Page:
If Firefox, Chrome or whoever want to destroy access to 1994-2017 websites, go to hell. Name your forked off thing TheMicrosoftNetwork (or what not) and see it tank rather quickly.
Keep in mind they're not breaking HTTP basic auth, they're just just removing the ability to specify credentials in the URL because its legitimate use is extremely rare but its use in phishing is common.
What's exactly being removed?
You used to be able to put HTTP basic authentication into the URL in the format http://username:email@example.com/ - modern browsers are removing support for the "username:passord@" part because people would put a legit domain in the username:password@ part to fool users. (i.e., http://cnn.com:firstname.lastname@example.org/ which would actually take you to fakenews.example.com while sending a username of "cnn.com" and a password of "article123456")
what? O.o I use this in Keepass to store quick-login links for some that still require http basic auth (though, haven't tested these for a while). Do you have any link on the deprecation?
> In Firefox, it is checked if the site actually requires authentication and if not, Firefox will warn the user with a prompt "You are about to log in to the site “www.example.com” with the username “username”, but the website does not require authentication. This may be an attempt to trick you.".
Huh, that's just security theater. The phisher could set up a website that does require authentication, thereby avoiding the warning.
The sensible thing to do would be to display the warning if the username contains unescaped dots.
(I.e., http://cnn.com:email@example.com/ would provoke warnings, but http://cnn%2Ecom:firstname.lastname@example.org/ would not.)
Thinking about this, I think you're right that this is perhaps less useful than billed. If anything though, I'd rather have both warnings.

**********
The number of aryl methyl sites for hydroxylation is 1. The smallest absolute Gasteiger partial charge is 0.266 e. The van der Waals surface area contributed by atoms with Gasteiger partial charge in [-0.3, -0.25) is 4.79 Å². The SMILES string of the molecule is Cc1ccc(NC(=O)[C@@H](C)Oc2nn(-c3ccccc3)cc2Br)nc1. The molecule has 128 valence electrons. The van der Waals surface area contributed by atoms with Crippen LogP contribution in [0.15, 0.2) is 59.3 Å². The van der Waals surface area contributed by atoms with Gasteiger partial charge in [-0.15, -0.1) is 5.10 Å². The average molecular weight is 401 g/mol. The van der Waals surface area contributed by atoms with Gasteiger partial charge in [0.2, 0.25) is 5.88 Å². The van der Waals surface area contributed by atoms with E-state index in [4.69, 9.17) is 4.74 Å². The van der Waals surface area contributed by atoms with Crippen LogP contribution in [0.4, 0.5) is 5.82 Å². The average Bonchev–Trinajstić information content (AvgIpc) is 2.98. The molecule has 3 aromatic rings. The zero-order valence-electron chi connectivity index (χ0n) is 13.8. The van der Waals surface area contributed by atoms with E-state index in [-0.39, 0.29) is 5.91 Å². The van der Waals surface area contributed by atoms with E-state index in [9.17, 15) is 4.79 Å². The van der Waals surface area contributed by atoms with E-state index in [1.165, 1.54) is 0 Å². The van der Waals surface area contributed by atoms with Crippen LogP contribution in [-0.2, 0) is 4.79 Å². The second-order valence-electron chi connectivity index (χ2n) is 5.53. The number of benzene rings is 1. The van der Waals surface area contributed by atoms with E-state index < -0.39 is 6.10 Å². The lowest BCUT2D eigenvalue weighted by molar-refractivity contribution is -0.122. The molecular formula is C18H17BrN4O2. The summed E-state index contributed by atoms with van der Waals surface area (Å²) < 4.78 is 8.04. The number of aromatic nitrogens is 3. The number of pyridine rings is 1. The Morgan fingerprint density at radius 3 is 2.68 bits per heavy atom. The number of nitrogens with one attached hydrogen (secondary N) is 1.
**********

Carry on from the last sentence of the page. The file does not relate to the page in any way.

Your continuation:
Strange, it still works for me on Chrome on a http site.
I just tried this on Chrome 60.0.3112.90. Both Firefox and Safari throw phishing warnings with these URLs.
Chrome takes me to 188.8.131.52 no warning
Then I tried
Which stretches way past my laptops viewable URL bar... and it takes me right to badsite.null (or a valid site like example.com). If you need HTTPs you can redirect on badsite.null's web server. Very wild.
These are interesting as curiosities, but most of them are not interesting from the point of view of deceiving users, and this was the case even when the article was written.
It's trivial to make users think they are not visiting evil.com, or just to serve evil content from evil2.com instead. This means a blacklist model of web addresses will never work, and even the most naive computer user uses a whitelist instead, if they pay attention to urls at all.
The username:email@example.com/... trick is the exception, and it's good that browsers are working on ways to mitigate this.
A lot of large organizations purchase domains that are similar to theirs to avoid typo-squatting as well as the impersonation you pointed out.
The creation of new TLDs in the last few years only increases the permutations.
The data URL scheme is abusable.